Too busy to teach your kids table manners?

Don’t worry! There are etiquette classes you can buy for that.

by Fatima Arkin

desuza communications/Getty

Lorelei Rollings says that her family rarely has time for a relaxed dinner. If she doesn’t have to drop off her son, Bennett, 11, at acting, computer programming or French lessons, her nine-year-old daughter Georgia has piano and voice lessons to attend. Her husband, Richard, does media relations for a government agency so he’s on call 24/7. And while Lorelei describes her workday as “more contained” (she works for the Federal government in London, Ont.), she feels “a draw to be well-rounded.” That means extra curricular activities, like book club and yoga, eat up a lot of her free time.

With all the comings and goings, family dinners are often rushed.

“We’re always so busy,” says Lorelei. “I’m worried because as parents we weren’t really teaching [our kids] about dinner etiquette and we probably didn’t have enough confidence in our own skills about the more formal protocols.”

So when Lorelei came across an online ad for children’s etiquette classes, she enrolled both of her kids. And she isn’t the only one. In the past year and a half, etiquette experts say they’ve noticed more and more parents signing up their kids for classes to learn proper table manners.

Prices vary depending on location. A two and a half hour session with The Etiquette Ladies in Toronto, Ont. can set parents back $60, while a seven hour “day camp” that includes a section on table manners costs about $75 at The Canadian School of Protocol in London, Ont. At these rates, parents are signing up their children, some as young as four-years-old, to learn the basics, including: how to set up cutlery, how to make small talk, and how to serve yourself and be served in a restaurant.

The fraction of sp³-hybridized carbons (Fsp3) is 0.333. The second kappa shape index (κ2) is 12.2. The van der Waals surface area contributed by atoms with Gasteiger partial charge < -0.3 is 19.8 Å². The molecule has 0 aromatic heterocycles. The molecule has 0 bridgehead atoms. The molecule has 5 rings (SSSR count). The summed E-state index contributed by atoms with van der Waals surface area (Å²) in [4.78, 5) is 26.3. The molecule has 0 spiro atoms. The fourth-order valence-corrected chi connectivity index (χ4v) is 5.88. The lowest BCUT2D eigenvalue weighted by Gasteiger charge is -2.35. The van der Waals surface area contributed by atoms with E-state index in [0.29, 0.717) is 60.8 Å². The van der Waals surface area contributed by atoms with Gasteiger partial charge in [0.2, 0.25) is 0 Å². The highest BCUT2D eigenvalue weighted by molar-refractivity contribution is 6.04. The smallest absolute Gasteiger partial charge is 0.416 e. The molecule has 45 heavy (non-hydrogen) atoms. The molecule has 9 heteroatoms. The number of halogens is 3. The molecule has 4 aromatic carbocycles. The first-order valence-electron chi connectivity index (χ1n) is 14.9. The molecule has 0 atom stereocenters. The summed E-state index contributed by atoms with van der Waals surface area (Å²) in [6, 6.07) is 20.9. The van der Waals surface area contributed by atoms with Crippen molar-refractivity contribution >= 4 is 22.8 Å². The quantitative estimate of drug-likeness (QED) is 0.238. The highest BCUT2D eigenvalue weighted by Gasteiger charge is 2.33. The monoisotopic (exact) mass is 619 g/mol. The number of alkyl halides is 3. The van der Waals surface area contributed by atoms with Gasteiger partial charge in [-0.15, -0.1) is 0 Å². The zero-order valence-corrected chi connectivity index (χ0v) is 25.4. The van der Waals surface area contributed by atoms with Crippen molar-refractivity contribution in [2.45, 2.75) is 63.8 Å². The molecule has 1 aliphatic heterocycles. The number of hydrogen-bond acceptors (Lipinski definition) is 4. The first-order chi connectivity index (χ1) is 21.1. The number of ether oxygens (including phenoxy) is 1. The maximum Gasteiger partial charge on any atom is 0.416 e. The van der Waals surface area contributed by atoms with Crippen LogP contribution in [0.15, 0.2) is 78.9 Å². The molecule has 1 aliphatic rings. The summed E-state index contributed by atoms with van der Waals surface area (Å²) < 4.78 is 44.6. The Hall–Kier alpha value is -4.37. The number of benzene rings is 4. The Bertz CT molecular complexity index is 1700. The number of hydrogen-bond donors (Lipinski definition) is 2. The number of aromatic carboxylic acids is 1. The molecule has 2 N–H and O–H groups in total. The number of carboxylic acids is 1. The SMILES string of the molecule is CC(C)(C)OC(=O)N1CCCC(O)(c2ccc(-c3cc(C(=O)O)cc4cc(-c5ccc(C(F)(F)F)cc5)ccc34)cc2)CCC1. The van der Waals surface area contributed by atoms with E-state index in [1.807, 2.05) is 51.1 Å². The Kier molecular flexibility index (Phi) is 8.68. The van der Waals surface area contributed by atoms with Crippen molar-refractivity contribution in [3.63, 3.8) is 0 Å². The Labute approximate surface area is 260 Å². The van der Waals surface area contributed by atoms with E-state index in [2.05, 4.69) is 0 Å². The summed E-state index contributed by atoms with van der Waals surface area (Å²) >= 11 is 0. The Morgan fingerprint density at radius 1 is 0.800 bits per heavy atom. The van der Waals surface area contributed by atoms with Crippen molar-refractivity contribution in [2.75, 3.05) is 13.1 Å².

One hundred years ago, these skills were a way to distinguish one’s self as belonging to a higher social class, says the director of The Etiquette Ladies Louise Fox. But today, etiquette is more about blending in and being respectful.

“You want to know how to conduct yourself properly,” says Fox. “That empowers you and gives you confidence.”

Some parents hope that developing good manners at an early age will pay off down the road when their children enter the workforce. Increasingly, recruiters meet potential employees at cocktail parties and networking events before conducting a formal job interview. The way young people carry themselves could mean the difference between getting hired and loosing out to other equally qualified twentysomethings.

“We live in a competitive world,” says Lorelei. “Etiquette is the one thing in our whole buffet of enrichment that we can offer our children that’s not all that common and yet really important.”

This point was illustrated at a recent cocktail party hosted by the Ivey School of Business at the University of Western Ontario. Last week, 220 undergraduate business students were mingling with representatives from top firms, including Target, Manulife and General Electric. Despite being told not to, some students were hovering around the food servers and snatching the hors d’oeuvres, says Sharon Irwin-Foulon, director of career management at Ivey.